a common space for harmonic overtones
This content has been seen 222 times
If I'm not mistaken, there is a duo of bards featured in the movie "Ronja, Robber's Daughter" http://www.imdb.com/title/tt0088015/ that sing a neat style. I always think of these guys when I hear the term Joik, but I'm probably far off, eh?
thanks for your post. Do you have a recording of joik with overtones?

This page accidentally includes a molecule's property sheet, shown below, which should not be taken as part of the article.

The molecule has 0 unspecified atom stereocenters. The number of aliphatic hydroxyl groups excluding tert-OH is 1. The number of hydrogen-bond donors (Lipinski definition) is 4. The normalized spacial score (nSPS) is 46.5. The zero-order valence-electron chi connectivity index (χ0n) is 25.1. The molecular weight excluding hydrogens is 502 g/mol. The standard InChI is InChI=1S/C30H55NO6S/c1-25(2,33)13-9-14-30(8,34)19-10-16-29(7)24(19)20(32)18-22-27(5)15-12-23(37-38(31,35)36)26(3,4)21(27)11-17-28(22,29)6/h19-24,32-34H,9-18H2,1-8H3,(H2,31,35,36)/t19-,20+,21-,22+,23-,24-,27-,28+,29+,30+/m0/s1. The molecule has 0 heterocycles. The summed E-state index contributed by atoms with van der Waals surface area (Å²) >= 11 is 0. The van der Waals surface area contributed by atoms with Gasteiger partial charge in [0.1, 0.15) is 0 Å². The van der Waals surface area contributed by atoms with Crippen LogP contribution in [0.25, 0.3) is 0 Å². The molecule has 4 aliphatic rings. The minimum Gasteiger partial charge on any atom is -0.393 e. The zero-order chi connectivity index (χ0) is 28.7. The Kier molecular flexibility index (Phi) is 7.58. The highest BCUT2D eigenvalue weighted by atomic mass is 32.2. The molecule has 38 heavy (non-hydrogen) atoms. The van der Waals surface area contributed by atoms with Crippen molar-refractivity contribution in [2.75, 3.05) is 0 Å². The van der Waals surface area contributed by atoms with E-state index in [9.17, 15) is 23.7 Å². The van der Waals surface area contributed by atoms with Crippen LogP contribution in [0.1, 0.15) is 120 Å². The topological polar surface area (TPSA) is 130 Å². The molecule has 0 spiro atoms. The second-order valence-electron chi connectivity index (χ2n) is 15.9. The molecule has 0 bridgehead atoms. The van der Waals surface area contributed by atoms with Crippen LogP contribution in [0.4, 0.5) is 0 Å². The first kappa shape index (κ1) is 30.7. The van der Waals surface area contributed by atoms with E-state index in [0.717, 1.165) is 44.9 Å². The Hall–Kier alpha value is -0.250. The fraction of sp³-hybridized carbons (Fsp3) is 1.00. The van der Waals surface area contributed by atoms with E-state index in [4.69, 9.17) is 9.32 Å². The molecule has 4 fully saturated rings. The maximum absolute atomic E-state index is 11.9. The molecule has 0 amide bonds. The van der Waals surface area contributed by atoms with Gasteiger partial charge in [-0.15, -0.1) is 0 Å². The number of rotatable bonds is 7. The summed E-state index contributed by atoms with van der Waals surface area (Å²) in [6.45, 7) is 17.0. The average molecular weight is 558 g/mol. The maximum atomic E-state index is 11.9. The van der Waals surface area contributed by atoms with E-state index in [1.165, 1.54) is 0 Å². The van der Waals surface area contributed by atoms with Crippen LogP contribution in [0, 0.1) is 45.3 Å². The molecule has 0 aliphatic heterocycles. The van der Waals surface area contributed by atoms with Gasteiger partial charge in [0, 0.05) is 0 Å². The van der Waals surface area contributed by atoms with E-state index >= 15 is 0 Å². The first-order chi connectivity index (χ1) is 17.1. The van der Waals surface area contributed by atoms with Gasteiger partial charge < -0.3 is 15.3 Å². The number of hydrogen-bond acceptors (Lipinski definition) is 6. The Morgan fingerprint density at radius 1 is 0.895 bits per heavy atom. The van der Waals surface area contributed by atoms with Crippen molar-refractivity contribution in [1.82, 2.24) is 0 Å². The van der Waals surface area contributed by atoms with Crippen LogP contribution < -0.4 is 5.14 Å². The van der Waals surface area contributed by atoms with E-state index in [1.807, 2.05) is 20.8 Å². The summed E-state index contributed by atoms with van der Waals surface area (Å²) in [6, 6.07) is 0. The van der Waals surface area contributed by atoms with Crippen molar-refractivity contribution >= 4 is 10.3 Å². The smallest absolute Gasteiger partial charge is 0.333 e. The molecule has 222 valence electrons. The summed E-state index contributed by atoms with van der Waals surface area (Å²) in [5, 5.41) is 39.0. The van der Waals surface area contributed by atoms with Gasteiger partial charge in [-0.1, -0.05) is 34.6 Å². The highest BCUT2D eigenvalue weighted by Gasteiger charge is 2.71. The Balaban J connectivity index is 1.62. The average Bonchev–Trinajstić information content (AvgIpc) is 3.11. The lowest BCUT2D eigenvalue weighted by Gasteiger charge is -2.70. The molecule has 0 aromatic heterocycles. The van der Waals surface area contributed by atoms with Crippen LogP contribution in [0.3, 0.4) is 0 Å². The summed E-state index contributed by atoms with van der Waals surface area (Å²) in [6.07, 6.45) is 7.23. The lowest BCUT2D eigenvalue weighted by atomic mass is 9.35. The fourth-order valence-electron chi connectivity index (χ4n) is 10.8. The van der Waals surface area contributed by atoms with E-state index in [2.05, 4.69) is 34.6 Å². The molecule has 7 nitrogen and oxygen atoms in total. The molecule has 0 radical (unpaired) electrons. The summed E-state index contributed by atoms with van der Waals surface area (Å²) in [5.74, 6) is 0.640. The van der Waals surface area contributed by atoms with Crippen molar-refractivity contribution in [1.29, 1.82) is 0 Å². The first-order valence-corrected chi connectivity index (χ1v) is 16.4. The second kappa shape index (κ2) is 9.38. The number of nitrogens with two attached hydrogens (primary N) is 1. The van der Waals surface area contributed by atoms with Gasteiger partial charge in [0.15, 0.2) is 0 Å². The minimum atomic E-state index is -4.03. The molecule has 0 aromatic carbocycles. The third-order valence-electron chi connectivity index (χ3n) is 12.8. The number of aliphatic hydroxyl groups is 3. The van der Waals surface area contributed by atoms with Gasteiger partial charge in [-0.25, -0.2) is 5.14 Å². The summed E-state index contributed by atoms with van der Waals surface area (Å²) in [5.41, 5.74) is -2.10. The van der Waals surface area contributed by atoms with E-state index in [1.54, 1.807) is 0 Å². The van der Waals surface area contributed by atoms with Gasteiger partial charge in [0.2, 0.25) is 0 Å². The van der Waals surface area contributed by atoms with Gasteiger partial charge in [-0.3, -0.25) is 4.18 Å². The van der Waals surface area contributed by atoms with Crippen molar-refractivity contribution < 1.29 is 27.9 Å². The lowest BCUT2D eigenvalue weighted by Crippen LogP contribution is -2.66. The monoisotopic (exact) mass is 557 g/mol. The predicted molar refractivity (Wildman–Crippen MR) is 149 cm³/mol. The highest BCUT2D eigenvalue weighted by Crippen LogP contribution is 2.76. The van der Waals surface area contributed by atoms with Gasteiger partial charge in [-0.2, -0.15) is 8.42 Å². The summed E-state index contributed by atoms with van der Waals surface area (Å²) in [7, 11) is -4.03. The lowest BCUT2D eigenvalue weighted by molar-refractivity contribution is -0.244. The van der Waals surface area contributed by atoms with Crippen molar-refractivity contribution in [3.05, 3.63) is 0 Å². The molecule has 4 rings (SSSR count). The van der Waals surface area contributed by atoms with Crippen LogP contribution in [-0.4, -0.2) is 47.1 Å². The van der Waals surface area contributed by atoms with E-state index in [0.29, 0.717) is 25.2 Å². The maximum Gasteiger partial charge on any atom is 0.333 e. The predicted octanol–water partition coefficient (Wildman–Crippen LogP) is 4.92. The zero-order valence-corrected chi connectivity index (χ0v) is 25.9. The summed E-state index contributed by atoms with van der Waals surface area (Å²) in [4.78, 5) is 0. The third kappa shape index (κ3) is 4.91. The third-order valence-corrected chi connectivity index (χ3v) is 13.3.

Mention has already been made of the inadequacy of our conventional notation in providing a somewhat faithful image of both melodic and rhythmical characteristics of the yoik. And notation tells us hardly anything at all about the actual manner of singing. Yet the style of singing is one of the yoik's most important features ... ... it may be of use to some listeners to indicate some of the most characteristic features that clearly distinguish the way in which the yoik is sung from that which is normal in Western music and which we willingly believe to be "natural". The most obvious feature is the compressed voice resulting from greatly tensed vocal chords and a narrow throat. This technique gives a fairly coarse sound and very little deep resonance. Inhalation is often completely independent of the musical phrases and in many cases the great tension in the vocal chords is maintained while a breath is being taken, given a strange effect of the melody being cut into pieces and the note being forced out under great strain. There is also an impression of the rear of the tongue being pressed almost completely against the palate, preventing the air from passing. (Examples: Olof Blind [10:1,2], Jonas Ponga [10:4,5], Nils Anders Ponga [10:6].) Many of our contributors also commented on several occasions that it was highly strenuous to yoik, both physically and mentally. ... A further manifest result of the great tension in the vocal chords is that the note ends abruptly when there is no breath left. The melody is cut off sharply, as with the bagpipes